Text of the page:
1. Let Them Play Outdoors

Let Them Play Outdoors

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Encourage your child to go outside and play. They could either play with their friends or just explore the vicinity on their bikes. Make it a point that they spend at least thirty minutes of their day outdoors, doing something they like. It’s okay if this means just sitting on the porch and watching the sky. During the weekends, you could take them to a park or do a small trek on the outskirts of the city. You could even make it a fun family weekend by having a picnic. On some off days, you can include their best friend to join in. The whole idea is to get them to spend time in nature. During this time, set a ground rule that phones and gadgets shouldn’t be used unless absolutely necessary.

2. Encourage Creativity

Encourage Creativity

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The world of art is filled with possibilities. Get your child introduced to various creative activities such as macrame, papier mache, oil painting, marble painting, or doodle art. If your kids show an inclination towards music, you can encourage them to try, learn or practice the guitar, flute, or any other instrument that they take a fancy to. Let their creative juices flow! You, too, could engage in a few creative activities with them. You could also enroll them in an art class, so they hone their skills better. Show them how it is possible to make something out of nothing! Utilizing old useless things lying around the house to make things of art can be an exciting craft activity.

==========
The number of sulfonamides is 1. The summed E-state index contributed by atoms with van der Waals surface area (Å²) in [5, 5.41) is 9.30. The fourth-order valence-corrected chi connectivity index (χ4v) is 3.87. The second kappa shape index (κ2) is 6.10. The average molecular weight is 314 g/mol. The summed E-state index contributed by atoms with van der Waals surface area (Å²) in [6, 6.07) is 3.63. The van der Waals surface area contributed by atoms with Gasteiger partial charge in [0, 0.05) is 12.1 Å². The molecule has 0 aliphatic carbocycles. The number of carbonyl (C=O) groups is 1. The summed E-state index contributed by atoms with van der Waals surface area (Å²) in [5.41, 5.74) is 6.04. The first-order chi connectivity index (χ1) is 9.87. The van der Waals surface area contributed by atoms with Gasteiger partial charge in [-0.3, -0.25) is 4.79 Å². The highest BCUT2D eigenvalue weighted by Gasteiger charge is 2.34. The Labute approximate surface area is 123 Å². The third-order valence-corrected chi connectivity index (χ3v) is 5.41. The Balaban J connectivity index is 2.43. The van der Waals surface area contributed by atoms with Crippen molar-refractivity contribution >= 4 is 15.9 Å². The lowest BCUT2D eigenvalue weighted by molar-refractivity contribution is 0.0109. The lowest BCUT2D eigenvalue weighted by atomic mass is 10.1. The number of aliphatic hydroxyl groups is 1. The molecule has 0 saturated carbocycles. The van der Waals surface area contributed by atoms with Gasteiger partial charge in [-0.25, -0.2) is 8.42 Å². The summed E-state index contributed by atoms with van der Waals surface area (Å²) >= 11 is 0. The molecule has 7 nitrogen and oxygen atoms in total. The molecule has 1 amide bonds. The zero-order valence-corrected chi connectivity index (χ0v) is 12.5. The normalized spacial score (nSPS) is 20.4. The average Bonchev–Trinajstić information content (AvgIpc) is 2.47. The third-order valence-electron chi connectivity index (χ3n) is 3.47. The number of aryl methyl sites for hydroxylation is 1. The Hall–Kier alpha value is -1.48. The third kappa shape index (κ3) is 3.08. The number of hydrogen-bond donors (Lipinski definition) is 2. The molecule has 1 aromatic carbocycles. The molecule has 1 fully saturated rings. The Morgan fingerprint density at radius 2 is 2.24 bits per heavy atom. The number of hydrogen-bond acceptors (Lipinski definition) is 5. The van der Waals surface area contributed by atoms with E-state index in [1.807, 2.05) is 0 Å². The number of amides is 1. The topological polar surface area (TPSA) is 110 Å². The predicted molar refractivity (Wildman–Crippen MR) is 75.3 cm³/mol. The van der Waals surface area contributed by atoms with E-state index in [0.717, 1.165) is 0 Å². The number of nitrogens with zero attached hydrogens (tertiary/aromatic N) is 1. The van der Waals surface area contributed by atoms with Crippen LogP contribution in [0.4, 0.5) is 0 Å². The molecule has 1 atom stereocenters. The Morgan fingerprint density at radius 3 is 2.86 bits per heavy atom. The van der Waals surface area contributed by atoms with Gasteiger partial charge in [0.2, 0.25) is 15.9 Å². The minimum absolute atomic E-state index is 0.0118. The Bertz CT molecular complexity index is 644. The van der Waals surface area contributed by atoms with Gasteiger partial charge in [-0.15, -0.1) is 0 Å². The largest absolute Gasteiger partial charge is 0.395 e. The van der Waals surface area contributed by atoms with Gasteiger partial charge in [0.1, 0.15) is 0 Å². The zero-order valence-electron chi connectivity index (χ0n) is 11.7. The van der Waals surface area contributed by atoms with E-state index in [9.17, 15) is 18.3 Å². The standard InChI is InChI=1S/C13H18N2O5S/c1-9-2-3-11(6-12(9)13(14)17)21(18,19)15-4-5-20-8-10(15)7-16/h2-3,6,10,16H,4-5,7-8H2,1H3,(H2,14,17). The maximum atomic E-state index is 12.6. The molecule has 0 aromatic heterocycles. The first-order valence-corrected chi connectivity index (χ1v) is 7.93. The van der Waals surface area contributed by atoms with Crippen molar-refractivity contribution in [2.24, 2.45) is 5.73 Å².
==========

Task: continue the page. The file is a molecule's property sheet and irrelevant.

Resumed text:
3. Inculcate The Habit Of Reading

Inculcate The Habit Of Reading

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With social media and video games being all the rage, reading has most definitely taken the back burner — and that’s sad. When you read a good book, you embark on a journey of your own. It is such an underestimated activity, although it is an important one. There are so many benefits associated with reading. It can improve your vocabulary, strengthen your brain, reduce stress, increase empathy, and prevent the decline of cognitive functions. But the most important of all, reading helps improve the attention span among children. The quick and short format videos that children usually consume through social media are to blame for their short attention span. Completing a book can take hours or even days, and thus provides good practice for children to be patient and focus their attention (2).